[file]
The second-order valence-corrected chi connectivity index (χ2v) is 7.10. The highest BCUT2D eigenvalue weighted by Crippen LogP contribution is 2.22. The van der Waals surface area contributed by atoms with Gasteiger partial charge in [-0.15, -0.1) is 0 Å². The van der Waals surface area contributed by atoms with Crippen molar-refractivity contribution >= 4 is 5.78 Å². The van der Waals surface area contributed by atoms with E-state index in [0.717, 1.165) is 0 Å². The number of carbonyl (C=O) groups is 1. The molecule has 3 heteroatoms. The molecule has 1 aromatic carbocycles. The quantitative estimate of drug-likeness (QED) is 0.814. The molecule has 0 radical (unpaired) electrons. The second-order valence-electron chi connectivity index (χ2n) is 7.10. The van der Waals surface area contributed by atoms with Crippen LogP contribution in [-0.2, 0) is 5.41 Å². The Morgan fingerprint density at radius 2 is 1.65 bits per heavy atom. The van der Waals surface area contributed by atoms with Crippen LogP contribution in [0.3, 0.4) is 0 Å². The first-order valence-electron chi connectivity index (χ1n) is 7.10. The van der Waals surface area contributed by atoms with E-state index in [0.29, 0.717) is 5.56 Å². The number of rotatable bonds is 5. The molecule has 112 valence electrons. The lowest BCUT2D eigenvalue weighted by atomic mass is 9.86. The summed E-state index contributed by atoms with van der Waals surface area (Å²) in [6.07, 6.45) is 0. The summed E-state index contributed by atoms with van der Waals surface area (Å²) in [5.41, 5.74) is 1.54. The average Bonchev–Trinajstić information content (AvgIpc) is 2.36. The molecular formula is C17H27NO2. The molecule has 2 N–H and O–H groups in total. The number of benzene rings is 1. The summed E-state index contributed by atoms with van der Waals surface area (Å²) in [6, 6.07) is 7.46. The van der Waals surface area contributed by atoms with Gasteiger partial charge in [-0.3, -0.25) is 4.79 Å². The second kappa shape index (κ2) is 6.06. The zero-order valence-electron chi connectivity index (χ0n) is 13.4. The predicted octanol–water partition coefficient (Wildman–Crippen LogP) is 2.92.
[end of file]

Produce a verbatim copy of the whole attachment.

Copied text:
The second-order valence-corrected chi connectivity index (χ2v) is 7.10. The highest BCUT2D eigenvalue weighted by Crippen LogP contribution is 2.22. The van der Waals surface area contributed by atoms with Gasteiger partial charge in [-0.15, -0.1) is 0 Å². The van der Waals surface area contributed by atoms with Crippen molar-refractivity contribution >= 4 is 5.78 Å². The van der Waals surface area contributed by atoms with E-state index in [0.717, 1.165) is 0 Å². The number of carbonyl (C=O) groups is 1. The molecule has 3 heteroatoms. The molecule has 1 aromatic carbocycles. The quantitative estimate of drug-likeness (QED) is 0.814. The molecule has 0 radical (unpaired) electrons. The second-order valence-electron chi connectivity index (χ2n) is 7.10. The van der Waals surface area contributed by atoms with Crippen LogP contribution in [-0.2, 0) is 5.41 Å². The Morgan fingerprint density at radius 2 is 1.65 bits per heavy atom. The van der Waals surface area contributed by atoms with Crippen LogP contribution in [0.3, 0.4) is 0 Å². The first-order valence-electron chi connectivity index (χ1n) is 7.10. The van der Waals surface area contributed by atoms with E-state index in [0.29, 0.717) is 5.56 Å². The number of rotatable bonds is 5. The molecule has 112 valence electrons. The lowest BCUT2D eigenvalue weighted by atomic mass is 9.86. The summed E-state index contributed by atoms with van der Waals surface area (Å²) in [6.07, 6.45) is 0. The summed E-state index contributed by atoms with van der Waals surface area (Å²) in [5.41, 5.74) is 1.54. The average Bonchev–Trinajstić information content (AvgIpc) is 2.36. The molecular formula is C17H27NO2. The molecule has 2 N–H and O–H groups in total. The number of benzene rings is 1. The summed E-state index contributed by atoms with van der Waals surface area (Å²) in [6, 6.07) is 7.46. The van der Waals surface area contributed by atoms with Gasteiger partial charge in [-0.3, -0.25) is 4.79 Å². The second kappa shape index (κ2) is 6.06. The zero-order valence-electron chi connectivity index (χ0n) is 13.4. The predicted octanol–water partition coefficient (Wildman–Crippen LogP) is 2.92.